It has been difficult to tear myself away from the coast this October, but with so many birds on the move at this time of year some consistent patching was bound to turn up some good birds.
Starting though with something much more local, the continued and indeed strengthening presence of Bearded Tit at Surlingham Church Marsh. Recalling the halcyon days of summer, I had seen a maximum of 3 birds together at any one time but was convinced there were more. On the 15th, I recorded a group of 7 erupting out of the reedbed, and could hear a further 2 individuals pinging from whence the small flock came. This count of 9 represents my record count on the reserve and indeed on the patch and will be looked back upon as a highlight of the year for sure. Elsewhere on the reserve, there has been an expected increase in numbers of Goldcrest and Thrushes, and on the 25th a visit with Ricky heralded the arrival of Autumn proper with a wheezing Brambling and the second Woodcock of the Winter period, hot on the heels of a bird at dusk on Claxton Marshes the previous evening. I record Woodcock annually at a part of Church Marsh not accessible to the public (volunteer warden privileges) but if you want to catch up with this bird, now is a good time and I would recommend Rockland Dyke which backs on to Wheatfen. As for Brambling, that delightful Autumnal Finch, I have now heard 4 in the last week having not recorded them at all in the first Winter period of this year. Like Shorelark on the coast, I hope they have a good Winter inland.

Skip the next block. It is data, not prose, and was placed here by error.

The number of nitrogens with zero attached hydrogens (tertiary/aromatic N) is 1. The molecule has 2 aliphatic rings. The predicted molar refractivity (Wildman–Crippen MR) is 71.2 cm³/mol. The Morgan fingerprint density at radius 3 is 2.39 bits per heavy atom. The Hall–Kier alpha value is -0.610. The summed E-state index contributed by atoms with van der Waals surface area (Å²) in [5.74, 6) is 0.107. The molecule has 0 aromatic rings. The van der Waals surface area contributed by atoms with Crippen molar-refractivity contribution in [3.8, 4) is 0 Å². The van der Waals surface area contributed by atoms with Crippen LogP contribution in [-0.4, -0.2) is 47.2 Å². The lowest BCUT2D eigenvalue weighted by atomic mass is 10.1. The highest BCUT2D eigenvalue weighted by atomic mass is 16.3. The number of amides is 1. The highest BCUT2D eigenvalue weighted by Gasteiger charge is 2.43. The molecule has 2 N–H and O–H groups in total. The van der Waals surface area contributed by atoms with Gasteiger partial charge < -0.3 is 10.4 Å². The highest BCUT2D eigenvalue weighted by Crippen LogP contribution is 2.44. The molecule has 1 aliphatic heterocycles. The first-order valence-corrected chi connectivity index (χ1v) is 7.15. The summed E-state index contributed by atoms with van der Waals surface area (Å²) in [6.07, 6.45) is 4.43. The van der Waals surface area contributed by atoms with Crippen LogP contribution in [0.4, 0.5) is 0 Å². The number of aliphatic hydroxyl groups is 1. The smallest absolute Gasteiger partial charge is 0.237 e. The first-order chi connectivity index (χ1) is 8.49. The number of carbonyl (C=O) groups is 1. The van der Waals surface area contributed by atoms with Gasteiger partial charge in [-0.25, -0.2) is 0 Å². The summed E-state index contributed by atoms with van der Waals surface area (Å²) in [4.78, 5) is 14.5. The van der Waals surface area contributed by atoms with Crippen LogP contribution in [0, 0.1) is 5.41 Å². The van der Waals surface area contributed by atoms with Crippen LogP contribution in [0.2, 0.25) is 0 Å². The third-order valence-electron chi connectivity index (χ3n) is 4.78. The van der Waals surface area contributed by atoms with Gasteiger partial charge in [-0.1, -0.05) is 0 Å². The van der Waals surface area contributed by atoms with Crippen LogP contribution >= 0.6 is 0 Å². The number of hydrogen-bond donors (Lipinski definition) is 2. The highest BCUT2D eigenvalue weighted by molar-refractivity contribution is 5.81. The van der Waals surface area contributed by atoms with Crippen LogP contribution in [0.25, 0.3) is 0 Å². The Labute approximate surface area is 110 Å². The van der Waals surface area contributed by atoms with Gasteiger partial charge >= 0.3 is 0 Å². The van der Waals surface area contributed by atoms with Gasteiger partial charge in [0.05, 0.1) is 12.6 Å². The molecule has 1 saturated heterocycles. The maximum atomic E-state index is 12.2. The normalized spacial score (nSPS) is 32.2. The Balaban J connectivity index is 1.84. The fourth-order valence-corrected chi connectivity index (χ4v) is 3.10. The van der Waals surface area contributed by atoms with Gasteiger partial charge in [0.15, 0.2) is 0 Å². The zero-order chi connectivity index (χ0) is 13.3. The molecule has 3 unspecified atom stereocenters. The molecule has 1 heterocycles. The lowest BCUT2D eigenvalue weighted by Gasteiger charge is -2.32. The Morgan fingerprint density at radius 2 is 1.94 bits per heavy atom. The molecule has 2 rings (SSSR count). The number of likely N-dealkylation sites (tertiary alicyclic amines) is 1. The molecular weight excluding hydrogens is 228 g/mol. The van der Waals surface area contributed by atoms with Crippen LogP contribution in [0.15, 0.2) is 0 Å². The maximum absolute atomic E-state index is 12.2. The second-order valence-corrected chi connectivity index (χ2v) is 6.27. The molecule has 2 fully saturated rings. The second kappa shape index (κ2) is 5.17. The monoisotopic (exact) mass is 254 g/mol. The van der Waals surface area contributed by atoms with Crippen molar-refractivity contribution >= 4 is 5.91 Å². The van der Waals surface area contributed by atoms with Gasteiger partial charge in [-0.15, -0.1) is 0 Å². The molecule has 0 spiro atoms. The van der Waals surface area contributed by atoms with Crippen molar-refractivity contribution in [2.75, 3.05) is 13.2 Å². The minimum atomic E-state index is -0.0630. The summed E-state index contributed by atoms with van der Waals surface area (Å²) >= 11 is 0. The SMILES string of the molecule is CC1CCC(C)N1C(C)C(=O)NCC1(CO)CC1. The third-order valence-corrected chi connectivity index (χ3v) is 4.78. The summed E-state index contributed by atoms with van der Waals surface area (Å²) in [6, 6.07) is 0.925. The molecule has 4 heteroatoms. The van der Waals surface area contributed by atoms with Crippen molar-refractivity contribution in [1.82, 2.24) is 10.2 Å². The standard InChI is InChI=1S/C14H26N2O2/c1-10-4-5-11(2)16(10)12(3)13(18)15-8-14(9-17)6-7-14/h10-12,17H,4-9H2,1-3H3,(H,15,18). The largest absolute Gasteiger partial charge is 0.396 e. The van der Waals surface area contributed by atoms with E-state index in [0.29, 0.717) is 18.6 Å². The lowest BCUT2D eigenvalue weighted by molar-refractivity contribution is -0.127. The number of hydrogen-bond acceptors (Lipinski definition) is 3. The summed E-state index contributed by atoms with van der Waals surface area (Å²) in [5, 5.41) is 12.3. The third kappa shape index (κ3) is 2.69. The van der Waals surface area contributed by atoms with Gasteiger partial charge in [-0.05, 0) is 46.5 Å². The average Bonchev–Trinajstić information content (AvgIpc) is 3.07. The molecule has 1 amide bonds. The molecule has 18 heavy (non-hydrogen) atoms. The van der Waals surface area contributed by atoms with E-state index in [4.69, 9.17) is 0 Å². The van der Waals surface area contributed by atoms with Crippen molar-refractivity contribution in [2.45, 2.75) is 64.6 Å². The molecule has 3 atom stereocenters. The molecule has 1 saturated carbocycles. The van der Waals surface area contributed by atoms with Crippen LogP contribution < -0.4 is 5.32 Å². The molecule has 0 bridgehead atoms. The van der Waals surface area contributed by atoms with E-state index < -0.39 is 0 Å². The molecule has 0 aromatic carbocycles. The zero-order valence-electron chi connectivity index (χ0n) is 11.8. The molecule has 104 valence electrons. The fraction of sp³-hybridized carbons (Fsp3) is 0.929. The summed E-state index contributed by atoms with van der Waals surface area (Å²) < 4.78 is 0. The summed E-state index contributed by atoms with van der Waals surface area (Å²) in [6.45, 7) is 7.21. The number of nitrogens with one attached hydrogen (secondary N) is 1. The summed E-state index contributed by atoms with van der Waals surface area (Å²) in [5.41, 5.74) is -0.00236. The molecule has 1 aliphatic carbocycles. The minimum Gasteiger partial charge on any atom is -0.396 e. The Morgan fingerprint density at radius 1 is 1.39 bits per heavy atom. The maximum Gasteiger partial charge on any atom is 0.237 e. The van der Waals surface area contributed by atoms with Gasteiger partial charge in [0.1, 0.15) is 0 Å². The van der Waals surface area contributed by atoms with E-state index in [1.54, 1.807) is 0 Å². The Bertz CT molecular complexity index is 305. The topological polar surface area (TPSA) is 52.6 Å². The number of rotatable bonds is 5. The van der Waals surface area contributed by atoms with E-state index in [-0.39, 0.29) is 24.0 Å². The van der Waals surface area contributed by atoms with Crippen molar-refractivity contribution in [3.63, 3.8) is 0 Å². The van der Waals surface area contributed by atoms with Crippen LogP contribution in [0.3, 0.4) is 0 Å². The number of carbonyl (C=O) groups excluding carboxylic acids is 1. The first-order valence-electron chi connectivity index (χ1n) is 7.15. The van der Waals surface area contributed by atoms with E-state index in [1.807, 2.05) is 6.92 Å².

Not only the migrants are putting on a good show, but the patch regulars that can be evasive are doing their best to give themselves up at the moment. Marsh Tit are calling and being seen regularly at both Church Marsh and Rockland Broad, Water Rail are squealing from dykes (and even showing at Church Marsh, an incredible encounter where Ricky and I inadvertently flushed a pair and one landed on a perch briefly) and the now resident Chiffchaff are settling in for Winter, one in full song on the 15th. We have had to wave goodbye to the Swallows though, perhaps for the final time this year in the valley. 5 Were at Rockland Broad on the 15th.